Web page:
Well, the 2011-12 NHL season is just a memory now, and we're headed for another long hockey-less summer.  Before the hockey world completely shuts down for the summer after July 1st, I wanted to put together the second annual off-season guide post, as written by hockey bloggers from as many teams as I could find.  I found 25 bloggers (including myself), and most of them sent me a piece about their team, so here's your guide to the 2012 NHL off-season.

ANAHEIM DUCKS (written by Steve Palumbo - @StevePalumboNHL)

2011-12 Recap - The Anaheim Ducks went south faster than, well, ducks in the winter. Although they have a young team, they were led in scoring by 40-something winger Teemu Selanne. That alone should give you an idea of why the season went so "fowl." Despite the a talented group of forwards headed by 50-goal scorer Corey Perry, captain Ryan Getzlaf and Mr. "I hate New Jersey" himself Bobby Ryan, the Ducks couldn't find enough consistency on offense to win games. Combine that with the rapid demise of offensive-defenseman Lubomir Visnovsky, throw in a splash of wonky goaltending from Jonas Hiller and you have yourself a recipe for failure. It wasn't until a coaching change and a flip of the calendar, did they team start to resemble an NHL franchise again.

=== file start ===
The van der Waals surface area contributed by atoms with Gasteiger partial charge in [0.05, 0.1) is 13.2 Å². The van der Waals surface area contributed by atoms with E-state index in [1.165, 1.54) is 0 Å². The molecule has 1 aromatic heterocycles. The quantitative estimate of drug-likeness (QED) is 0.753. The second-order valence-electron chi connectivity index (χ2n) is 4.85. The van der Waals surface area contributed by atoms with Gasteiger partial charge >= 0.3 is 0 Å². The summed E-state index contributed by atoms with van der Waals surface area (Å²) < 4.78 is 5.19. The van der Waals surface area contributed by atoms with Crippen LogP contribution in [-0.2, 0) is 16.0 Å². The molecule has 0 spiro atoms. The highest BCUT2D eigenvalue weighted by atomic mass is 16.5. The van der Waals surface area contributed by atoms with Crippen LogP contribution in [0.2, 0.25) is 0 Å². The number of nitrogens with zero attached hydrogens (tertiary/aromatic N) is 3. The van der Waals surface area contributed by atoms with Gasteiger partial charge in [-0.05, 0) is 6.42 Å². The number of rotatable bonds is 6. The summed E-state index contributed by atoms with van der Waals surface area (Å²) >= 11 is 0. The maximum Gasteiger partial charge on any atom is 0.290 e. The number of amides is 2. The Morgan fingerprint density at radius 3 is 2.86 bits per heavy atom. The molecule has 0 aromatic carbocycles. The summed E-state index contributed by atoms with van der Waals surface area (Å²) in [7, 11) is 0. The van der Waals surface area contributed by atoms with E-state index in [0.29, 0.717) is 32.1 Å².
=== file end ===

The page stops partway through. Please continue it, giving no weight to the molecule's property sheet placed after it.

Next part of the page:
Free-Agency - The Ducks have most of their important pieces locked up through the upcoming season. The biggest question mark being the future of Selanne. It's obvious this guy is no ordinary old man. He can still skate circles around the youngsters. Question is, can he peel himself away from the fun times in Finland for another 82 games? Oh, and there was that whole thing about some college defenseman, but I can't quite remember his name at this moment. Expect the Ducks to try and add capable veteran depth up front.